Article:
And there are few things more satisfying than reaching the end.
We are now in the midst of the most beautiful season of the year, where we stop and give thanks to God and prepare to welcome anew in our hearts our Savior. Nothing is more important right now than really immersing ourselves in the wonder and glory of the Holidays! But if we are not careful, we can allow distractions to suck away precious hours that we can never get back. It’s not worth it. I want better for us, don’t you? I want my kids to see the value of meditation over the crazy beautiful story of the Nativity and get lost in the shadows cast by the candlelight in our family room. I want my life to be filled with music and poetry and scripture so that it drowns out the lies the enemy throws at me in weak moments. I want God to be honored in how I spend my time, down to the precious minutes of “down time” He sprinkles throughout my days. If I’m always looking down I will miss it and I will miss HIM.
So here are a few tips for making the change from screen to page:
- Be honest with yourself. How much time to you really spend on social media? Don’t give in to the temptation to “round down!”
- The best way to stop a bad habit is to replace it with a good one. What do you know you should be doing when you habitually reach for your mobile device? In my case, it was read. So bring along whatever it is…book, planner, etc. Keep it near you and convenient so that you don’t have an excuse.
- Ask yourself why you keep going online? Ann Voskamp has a printable that I posted on my refrigerator with suggestions for things to do before clicking. It was convicting to realize how five minutes here and there can truly make a difference in the level of productivity I achieve on any given day!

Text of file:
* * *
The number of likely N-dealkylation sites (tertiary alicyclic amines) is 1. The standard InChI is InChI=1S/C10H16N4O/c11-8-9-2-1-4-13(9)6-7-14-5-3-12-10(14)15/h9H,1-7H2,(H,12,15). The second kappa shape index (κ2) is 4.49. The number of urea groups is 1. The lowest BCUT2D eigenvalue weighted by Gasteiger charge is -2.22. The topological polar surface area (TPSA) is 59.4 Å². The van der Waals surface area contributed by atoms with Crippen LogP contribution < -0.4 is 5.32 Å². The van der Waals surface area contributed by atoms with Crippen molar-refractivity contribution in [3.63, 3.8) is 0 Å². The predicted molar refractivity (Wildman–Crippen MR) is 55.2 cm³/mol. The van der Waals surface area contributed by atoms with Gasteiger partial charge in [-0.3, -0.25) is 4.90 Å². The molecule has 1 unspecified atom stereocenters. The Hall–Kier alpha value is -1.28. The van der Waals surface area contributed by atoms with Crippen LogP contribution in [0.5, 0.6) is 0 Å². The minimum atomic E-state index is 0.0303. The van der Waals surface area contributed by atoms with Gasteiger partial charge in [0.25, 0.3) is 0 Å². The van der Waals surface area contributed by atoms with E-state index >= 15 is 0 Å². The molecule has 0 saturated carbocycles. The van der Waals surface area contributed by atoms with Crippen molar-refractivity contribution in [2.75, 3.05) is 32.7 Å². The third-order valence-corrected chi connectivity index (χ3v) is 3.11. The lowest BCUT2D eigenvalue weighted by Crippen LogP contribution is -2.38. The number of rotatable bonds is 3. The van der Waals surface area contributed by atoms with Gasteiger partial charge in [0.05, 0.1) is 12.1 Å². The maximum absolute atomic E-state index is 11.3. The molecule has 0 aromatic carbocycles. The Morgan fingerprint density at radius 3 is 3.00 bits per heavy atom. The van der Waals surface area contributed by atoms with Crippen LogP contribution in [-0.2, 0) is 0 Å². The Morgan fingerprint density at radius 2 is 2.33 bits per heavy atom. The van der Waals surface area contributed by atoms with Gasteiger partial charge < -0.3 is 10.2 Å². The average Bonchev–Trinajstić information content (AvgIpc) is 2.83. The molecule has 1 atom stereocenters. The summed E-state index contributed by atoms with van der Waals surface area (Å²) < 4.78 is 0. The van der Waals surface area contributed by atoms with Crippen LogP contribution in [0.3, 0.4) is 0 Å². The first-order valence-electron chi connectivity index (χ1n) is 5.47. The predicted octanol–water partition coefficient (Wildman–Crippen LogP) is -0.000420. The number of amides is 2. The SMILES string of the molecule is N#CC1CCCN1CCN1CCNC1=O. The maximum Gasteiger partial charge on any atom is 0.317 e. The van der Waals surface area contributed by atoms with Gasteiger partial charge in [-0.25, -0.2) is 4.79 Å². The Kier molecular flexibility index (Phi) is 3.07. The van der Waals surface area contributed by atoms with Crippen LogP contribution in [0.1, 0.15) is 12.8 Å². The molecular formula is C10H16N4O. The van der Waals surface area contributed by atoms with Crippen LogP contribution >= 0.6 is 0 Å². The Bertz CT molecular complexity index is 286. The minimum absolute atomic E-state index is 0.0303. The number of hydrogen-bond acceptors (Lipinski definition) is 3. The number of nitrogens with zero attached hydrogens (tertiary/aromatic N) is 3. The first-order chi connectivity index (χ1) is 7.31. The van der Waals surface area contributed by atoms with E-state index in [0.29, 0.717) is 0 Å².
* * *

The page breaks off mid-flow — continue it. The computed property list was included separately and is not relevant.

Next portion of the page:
- Turn off your notifications. This really helped me! Something about what I call “the little red drops of blood” with flashing numbers screaming, “Attention! You have posts to read! Hey, you! Look at me right now!” would make me crazy and I felt like I had to keep them cleared out. So I turned them off. Simple. And that goes for your email inbox too. That thing can be a beast. If I had a nickel for every minute I spent deleting junk mail…
- Start each day early, making time with the Lord first priority. Open your Bible before you open Facebook. Linger over the Word of God, read different translations and compare, maybe creatively journal the words that God uses to pierce your heart. But keep it simple. Prayer is not complicated, and neither is reading the Bible. It’s a love letter, not a textbook.
- Work before play. An old friend told me this was what she taught her kids when training them to clean up after themselves. (She was much more successful at that than I have been, by the way. Judge away. It is a parenting fail I humbly own.) As adults we can model that adage by choosing not to “play” (go online for pleasure) until all of our work is done. House clean? Dishes done? Laundry put away? Quiet time spent with God? Great. Then reward yourself…but resist the urge to go straight to screen time! Start with a good book. Light a candle and wrap up in a soft blanket. Get really comfy in that big chair and see if, an hour later, you still care about what Susie made for dinner. Chances are, your book is much more interesting.
Now go. Feast and rest and love and enjoy all the beautiful bounty of this season! Look your loved ones in the eye and be all in, not wasting a single moment. Don’t give in to distractions and complications. It’s not worth it! Have a blessed and SIMPLE Thanksgiving!